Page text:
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Nation Building in South Korea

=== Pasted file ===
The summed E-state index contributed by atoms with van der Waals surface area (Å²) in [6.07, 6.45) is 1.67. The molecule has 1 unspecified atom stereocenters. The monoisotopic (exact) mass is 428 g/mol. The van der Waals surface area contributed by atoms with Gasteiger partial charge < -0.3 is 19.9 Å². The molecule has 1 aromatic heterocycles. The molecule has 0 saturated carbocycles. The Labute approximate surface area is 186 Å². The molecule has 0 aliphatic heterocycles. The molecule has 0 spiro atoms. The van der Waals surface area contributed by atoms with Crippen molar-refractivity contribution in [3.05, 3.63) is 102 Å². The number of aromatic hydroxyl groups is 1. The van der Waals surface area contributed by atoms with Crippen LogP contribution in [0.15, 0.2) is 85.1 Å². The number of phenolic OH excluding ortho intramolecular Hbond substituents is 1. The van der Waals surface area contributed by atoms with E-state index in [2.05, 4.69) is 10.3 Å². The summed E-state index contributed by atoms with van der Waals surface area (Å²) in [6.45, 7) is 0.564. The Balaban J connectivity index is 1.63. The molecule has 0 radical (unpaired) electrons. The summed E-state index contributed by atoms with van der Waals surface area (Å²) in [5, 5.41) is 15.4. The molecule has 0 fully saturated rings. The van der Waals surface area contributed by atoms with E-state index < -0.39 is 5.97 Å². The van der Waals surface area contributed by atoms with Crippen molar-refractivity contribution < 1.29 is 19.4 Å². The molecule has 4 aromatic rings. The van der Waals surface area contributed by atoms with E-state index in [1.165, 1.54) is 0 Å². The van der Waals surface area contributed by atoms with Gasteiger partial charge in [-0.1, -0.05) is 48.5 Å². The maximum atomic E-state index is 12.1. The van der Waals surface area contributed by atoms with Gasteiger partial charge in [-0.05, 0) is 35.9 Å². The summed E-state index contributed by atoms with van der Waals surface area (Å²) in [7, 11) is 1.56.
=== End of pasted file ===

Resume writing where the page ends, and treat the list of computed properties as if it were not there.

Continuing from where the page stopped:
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In this ambitious and innovative study Gregg Brazinsky examines American nation building in South Korea during the Cold War. Marshaling a vast array of new American and Korean sources, he explains why South Korea was one of the few postcolonial nations that achieved rapid economic development and democratization by the end of the twentieth century. Brazinsky contends that a distinctive combination of American initiatives and Korean agency enabled South Korea's stunning transformation. On one hand, Americans supported the emergence of a developmental autocracy that spurred economic growth in a highly authoritarian manner. On the other hand, Americans sought to encourage democratization from the bottom up by fashioning new institutions and promoting a dialogue about modernization and development. Expanding the framework of traditional diplomatic history, Brazinsky examines not only state-to-state relations, but also the social and cultural interactions between Americans and South Koreans. He shows how Koreans adapted, resisted, and transformed American influence and promoted socioeconomic change that suited their own aspirations. Ultimately, Brazinsky argues, Koreans' capacity to tailor American institutions and ideas to their own purposes was the most important factor in the making of a democratic South Korea. In this first English-language analysis of U.S.-Korean relations after the Korean War using primary sources in both languages, Brazinsky examines the U.S.role in reconstructing South Korea: building a national army, launching economic development programs in the 1960s, and fostering, through exchange programs and building schools, new modes of thinking among intellectuals and students. The American commitment to South Korea extended far behond defending the country against Communist invasion, he argues. It served as a vital proving ground for the superiority of free enterprise and political democracy to contrast with the Communist North. Brazinksky shows that American ambitions were met with a great deal of ambivalence by South Koreans, who, after 35 years of Japanese colonialism, were anxious about new forms of domination by foreign powers. Brazinsky demonstrates how South Koreans adapted, resisted, and transformed American influence and fostered socio-economic change that suited their own aspirations. In leading the country from a poor autocratic society in the 1940s to a prosperous democracy by the 1990s, South Koreans went through a phase of developmental autocracy in the 1960s that paved the way for a sustainable democracy. Brazinsky explains why South Korea was one of the few postcolonial nations that achieved rapid economic development and democratization by the end of the twentieth century. He contends that a distinctive combination of American initiatives and Korean agency enabled South Korea's stunning transformation. Expanding the framework of traditional diplomatic history, Brazinsky examines not only state-to-state relations, but also the social and cultural interactions between Americans and South Koreans. He shows how Koreans adapted, resisted, and transformed American influence and promoted socioeconomic change that suited their own aspirations. In this ambitious and innovative study Gregg Brazinsky examines American nation building in South Korea during the Cold War. Marshaling a vast array of new American and Korean sources, he explains why South Korea was one of the few postcolonial nations that achieved rapid economic development and democratization by the end of the twentieth century. Brazinsky contends that a distinctive combination of American initiatives and Korean agency enabled South Korea's stunning transformation. On one hand, Americans supported the emergence of a developmental autocracy that spurred economic growth in a highly authoritarian manner. On the other hand, Americans sought to encourage democratization from the bottom up by fashioning new institutions and promoting a dialogue about modernization and development. Expanding the framework of traditional diplomatic history, Brazinsky examines not only state-to-state relations, but also the social and cultural interactions between Americans and South Koreans. He shows how Koreans adapted, resisted, and transformed American influence and promoted socioeconomic change that suited their own aspirations. Ultimately, Brazinsky argues, Koreans' capacity to tailor American institutions and ideas to their own purposes was the most important factor in the making of a democratic South Korea.